Tuesday, July 8, 2008

Lullaby's Song Scrobble

Song Selection #2

Once again, Mr. Beardmore has come up large in the stakes of being innovative. To be honest, I'm more about the “album” or “record” as such, but here's some tracks that taken my fancy of the records I've been addicted to recently:

Guided By Voices – Tractor Rape Chain [Bee Thousand; Scat, 1994]

I've always preferred Guided By Voices in their slightly longer form (maybe that's missing their point?), but I've become more accustom to their lo-fi shorter vein of tunes and Bee Thousand leads from the front. There's so many great tracks off this album but the above stands out at this point of time. Frontman, Robert Pollard, at his lyrical best singing “parallel lines on a slow decline - tractor rape chain.”

My Morning Jacket – Gideon [Z; ATO, 2005]

Definitely my favourite MMJ song along with being the focal point in the shift of the band's musical direction with Z. Seeing the band live a couple of weeks ago, not to mention the blistering rendition of this song, really hit home in the realisation that not only is it an amazing song within the band's catalogue, but for me it's definitely one of the finest songs penned in this era. The riffola is a perfect example of action speaking louder than words!

The National – Abel [Alligator; Beggars Banquet 2005]

Simple but effective. 'Abel' is at the height of what The National really are all about. A love song in some form, but it's abrasive delivery and simple guitar lines give it an easiness to engage with. Frontman, Matt Berninger oozes with a simplistic touch, delivering word after word with such finesse.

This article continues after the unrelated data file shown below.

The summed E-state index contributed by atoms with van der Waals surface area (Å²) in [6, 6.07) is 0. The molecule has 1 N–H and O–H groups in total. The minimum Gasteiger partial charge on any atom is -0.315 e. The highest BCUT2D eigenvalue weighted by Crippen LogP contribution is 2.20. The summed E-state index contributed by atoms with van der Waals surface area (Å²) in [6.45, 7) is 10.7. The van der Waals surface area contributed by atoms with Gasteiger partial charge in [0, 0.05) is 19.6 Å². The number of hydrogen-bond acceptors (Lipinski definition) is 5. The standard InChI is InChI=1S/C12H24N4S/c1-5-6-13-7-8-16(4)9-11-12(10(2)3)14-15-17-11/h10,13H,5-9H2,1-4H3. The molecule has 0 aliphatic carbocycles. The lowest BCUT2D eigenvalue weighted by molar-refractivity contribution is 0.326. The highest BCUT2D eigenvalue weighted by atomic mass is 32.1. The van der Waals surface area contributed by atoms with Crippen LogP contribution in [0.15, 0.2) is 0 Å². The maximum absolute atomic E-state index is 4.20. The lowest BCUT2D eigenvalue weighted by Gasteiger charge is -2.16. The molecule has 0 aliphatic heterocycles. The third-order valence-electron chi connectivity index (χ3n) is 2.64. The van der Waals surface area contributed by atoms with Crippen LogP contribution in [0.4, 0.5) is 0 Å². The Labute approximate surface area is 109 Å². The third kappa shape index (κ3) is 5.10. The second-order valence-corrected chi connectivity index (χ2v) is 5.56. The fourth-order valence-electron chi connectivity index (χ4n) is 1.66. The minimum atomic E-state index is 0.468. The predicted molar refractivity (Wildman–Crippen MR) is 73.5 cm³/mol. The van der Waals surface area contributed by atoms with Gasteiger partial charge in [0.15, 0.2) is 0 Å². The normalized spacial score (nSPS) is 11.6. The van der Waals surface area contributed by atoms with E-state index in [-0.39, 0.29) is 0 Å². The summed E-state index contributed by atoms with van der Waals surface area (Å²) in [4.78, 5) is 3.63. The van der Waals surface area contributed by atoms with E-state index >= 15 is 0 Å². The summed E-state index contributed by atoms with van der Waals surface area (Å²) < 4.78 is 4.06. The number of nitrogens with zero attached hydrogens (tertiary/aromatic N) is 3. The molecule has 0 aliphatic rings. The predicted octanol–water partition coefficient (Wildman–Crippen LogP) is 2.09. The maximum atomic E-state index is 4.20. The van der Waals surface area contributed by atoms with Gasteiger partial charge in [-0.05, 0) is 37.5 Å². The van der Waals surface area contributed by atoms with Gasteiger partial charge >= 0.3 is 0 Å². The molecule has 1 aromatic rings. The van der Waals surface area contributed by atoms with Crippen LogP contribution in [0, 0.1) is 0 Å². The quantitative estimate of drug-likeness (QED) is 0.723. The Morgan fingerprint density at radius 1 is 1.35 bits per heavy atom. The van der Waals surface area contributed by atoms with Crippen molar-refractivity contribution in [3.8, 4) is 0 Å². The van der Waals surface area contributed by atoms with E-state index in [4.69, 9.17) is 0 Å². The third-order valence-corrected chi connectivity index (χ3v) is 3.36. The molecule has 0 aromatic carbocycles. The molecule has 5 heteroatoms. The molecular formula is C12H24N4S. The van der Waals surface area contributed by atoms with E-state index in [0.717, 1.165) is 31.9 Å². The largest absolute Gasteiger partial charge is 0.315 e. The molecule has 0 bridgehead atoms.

The Stooges – Your Pretty Face Is Going to Hell [Raw Power; Columbia, 1973]

Listening to this song almost blows a gaping hold through your ear drums. The production of this track alone is so different to any of the other off Raw Power. Literally, an ear-splitting five minute jaunt of James Williamson's guitar binge and Iggy's venomous vocal. They say punk rock started in England? Yeah, right...

My Bloody Valentine – To Here Knows When [Loveless; Creation 1991]

This has always been at the top of my favourites list from one of my favourite all time bands. Seeing this particular song performed live literally made me a bit dewy eyed. The soundscapes glide with elegance, while Bilinda Butcher's vocal harmonies stew deep in the mix but still hold that evocative aura. Everything about the song defines beauty.

Constantines – Soon Enough [Tournament of Hearts; Sub Pop, 2005]

Probably the band's most out-on-a-limb track. In a nutshell, it probably doesn't define what the Constantines are about, however its alt-country tinge is rendered brilliantly and definitely acts as another string to the band's bow. It's a simple song, based around the pure honest lyrical topic from frontman, Bryan Webb, which presents a transcending effect.

Seefeel – Plainsong [Quieque; Too Pure/Astral Works, 1993]

The ambient loops of luscious sound; the haunting drums; the alluring melody. There's not much you can't like with this song. Seefeel's landmark album fails to have any downsides to it, but at the moment, this is the track that stands out. It's guaranteed that things will change next week.

By Simon K

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